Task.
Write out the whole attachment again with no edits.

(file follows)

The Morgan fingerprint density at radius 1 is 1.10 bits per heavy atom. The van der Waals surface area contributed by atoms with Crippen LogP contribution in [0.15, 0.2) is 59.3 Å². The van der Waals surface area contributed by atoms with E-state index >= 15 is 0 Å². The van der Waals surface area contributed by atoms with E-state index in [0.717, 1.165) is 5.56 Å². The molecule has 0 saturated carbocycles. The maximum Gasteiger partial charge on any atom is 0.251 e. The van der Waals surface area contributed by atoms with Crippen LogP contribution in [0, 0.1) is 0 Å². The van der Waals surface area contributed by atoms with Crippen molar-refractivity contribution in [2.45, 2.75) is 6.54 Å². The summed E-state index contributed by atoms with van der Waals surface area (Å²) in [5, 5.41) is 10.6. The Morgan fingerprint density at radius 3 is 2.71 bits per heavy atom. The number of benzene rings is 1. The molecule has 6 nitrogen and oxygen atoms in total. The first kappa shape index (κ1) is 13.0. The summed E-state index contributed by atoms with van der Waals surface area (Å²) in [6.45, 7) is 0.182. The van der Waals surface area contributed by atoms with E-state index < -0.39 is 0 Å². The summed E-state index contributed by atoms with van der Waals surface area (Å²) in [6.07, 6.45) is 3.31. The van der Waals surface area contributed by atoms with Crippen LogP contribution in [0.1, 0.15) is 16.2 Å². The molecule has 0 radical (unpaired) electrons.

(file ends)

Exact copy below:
The Morgan fingerprint density at radius 1 is 1.10 bits per heavy atom. The van der Waals surface area contributed by atoms with Crippen LogP contribution in [0.15, 0.2) is 59.3 Å². The van der Waals surface area contributed by atoms with E-state index >= 15 is 0 Å². The van der Waals surface area contributed by atoms with E-state index in [0.717, 1.165) is 5.56 Å². The molecule has 0 saturated carbocycles. The maximum Gasteiger partial charge on any atom is 0.251 e. The van der Waals surface area contributed by atoms with Crippen LogP contribution in [0, 0.1) is 0 Å². The van der Waals surface area contributed by atoms with Crippen molar-refractivity contribution in [2.45, 2.75) is 6.54 Å². The summed E-state index contributed by atoms with van der Waals surface area (Å²) in [5, 5.41) is 10.6. The Morgan fingerprint density at radius 3 is 2.71 bits per heavy atom. The number of benzene rings is 1. The molecule has 6 nitrogen and oxygen atoms in total. The first kappa shape index (κ1) is 13.0. The summed E-state index contributed by atoms with van der Waals surface area (Å²) in [6.45, 7) is 0.182. The van der Waals surface area contributed by atoms with E-state index < -0.39 is 0 Å². The summed E-state index contributed by atoms with van der Waals surface area (Å²) in [6.07, 6.45) is 3.31. The van der Waals surface area contributed by atoms with Crippen LogP contribution in [0.1, 0.15) is 16.2 Å². The molecule has 0 radical (unpaired) electrons.